Press Release
September 16, 2008

Loren urges regulators to check local exposure to Lehman, AIG
After RP bank reports P3.8 billion hit

Sen. Loren Legarda has urged the Bangko Sentral ng Pilipinas, Insurance Commission and the Securities and Exchange Commission to promptly ascertain and address any aftereffect that the collapse of US investment bank Lehman Brothers Holdings Inc. might have on local financial institutions, including insurers and pre-need providers.

Legarda, chairperson of the Senate Economic Affairs Committee, made the statement immediately after the country's second-largest bank by market capitalization, Banco de Oro Unibank Inc. (BDO), reported that it has allotted P3.8 billion to cover its exposure to Lehman.

In a disclosure statement to the Philippine Stock Exchange (PSE) Tuesday, BDO said: "Due to uncertainty relating to the financial condition of Lehman Brothers, (the bank) is setting aside provisions totaling P3.8 billion to cover its exposure to said entity. The provisions will come from reallocation of excess reserves and from additional provisions in the current period."

"With these adjustments, BDO's balance sheet should be adequately covered from potential losses arising from its Lehman exposure. Despite these provisions, BDO still expects to post a reasonable net income for the year," BDO added, without specifying the nature of its exposure to Lehman.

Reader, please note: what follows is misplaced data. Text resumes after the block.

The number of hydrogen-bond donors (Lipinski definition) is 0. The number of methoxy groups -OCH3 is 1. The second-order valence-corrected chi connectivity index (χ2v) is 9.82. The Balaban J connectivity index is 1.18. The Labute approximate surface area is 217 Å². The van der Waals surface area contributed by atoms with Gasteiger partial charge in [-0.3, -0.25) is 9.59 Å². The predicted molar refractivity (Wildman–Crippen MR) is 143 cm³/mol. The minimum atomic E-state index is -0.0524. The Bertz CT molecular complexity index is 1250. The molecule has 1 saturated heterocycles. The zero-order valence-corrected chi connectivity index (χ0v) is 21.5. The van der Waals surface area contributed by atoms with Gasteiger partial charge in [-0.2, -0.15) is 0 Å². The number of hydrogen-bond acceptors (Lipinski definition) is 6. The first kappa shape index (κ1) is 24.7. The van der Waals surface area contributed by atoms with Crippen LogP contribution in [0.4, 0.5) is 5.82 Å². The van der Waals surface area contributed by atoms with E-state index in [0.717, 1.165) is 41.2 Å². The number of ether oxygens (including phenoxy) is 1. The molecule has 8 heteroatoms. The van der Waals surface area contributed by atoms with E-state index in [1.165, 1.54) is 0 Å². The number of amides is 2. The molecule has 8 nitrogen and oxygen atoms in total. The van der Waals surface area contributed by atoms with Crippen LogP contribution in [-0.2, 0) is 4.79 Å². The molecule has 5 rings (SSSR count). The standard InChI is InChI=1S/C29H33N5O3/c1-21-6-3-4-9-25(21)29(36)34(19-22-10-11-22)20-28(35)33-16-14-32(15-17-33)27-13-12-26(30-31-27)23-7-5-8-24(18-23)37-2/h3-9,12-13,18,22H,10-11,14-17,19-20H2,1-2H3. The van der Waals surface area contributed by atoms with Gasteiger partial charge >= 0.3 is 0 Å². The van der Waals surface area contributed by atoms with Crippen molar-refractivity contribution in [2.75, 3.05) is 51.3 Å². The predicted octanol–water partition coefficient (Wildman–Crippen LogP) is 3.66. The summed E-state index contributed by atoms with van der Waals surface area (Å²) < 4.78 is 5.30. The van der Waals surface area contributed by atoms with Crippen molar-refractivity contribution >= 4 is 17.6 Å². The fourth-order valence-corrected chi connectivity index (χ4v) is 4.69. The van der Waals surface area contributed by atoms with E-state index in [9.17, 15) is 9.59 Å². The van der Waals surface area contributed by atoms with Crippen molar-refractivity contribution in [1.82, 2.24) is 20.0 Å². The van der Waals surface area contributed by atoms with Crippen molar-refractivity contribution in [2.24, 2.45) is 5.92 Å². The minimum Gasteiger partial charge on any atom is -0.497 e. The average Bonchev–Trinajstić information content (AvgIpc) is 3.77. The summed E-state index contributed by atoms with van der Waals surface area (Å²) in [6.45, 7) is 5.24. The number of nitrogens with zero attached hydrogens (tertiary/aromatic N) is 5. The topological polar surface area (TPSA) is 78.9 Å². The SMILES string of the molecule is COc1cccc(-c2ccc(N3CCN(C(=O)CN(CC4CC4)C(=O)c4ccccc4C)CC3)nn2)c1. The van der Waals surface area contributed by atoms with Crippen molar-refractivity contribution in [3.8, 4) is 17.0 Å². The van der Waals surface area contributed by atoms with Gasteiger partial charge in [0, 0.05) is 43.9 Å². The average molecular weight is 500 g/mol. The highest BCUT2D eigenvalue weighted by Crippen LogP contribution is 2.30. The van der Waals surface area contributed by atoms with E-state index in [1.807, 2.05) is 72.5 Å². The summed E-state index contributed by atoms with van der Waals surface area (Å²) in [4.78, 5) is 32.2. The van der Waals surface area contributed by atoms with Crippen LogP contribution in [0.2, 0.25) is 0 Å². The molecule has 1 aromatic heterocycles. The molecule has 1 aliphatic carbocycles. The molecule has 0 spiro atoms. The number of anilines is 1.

Meanwhile, in a similar disclosure to the PSE Tuesday, Toronto, Canada-based Sun Life Financial Inc., which has extensive activities in the Philippines, said it holds $334 million in Lehman bond securities and $15 million in Lehman derivative instruments. In this regard, the insurer said it expects to incur charges against third quarter earnings.

"We are not that concerned about entities listed in the PSE, since they are compelled to quickly report any material events affecting them, as what BDO and Sun Life just did. Our concern is more with respect to entities that are covered by less rigorous disclosure rules," Legarda said.

"If any banks, insurers, pre-need providers or other institutions take a direct or indirect hit from Lehman's failure, then they should be required to address those losses right away, such as by raising additional capital, or putting more cash in their trust funds, if necessary, to safeguard depositors and investors," Legarda said.

Legarda said the Government Service Insurance System and the Social Security System should also instantly disclose and resolve any direct or indirect exposure they might have in Lehman, or in American International Group Inc. (AIG), which is also in financial distress for the same reasons as Lehman.

In September last year, GSIS said it would stash up to $1 billion overseas under its global investment program.

Founded in 1850, Lehman filed for bankruptcy Monday due to huge losses brought about by massive investments tied to housing mortgages. The investments have turned sour due to rising foreclosures and plunging property prices in the US.

AIG, a provider of financial services in 130 countries, is also undergoing financial restructuring.

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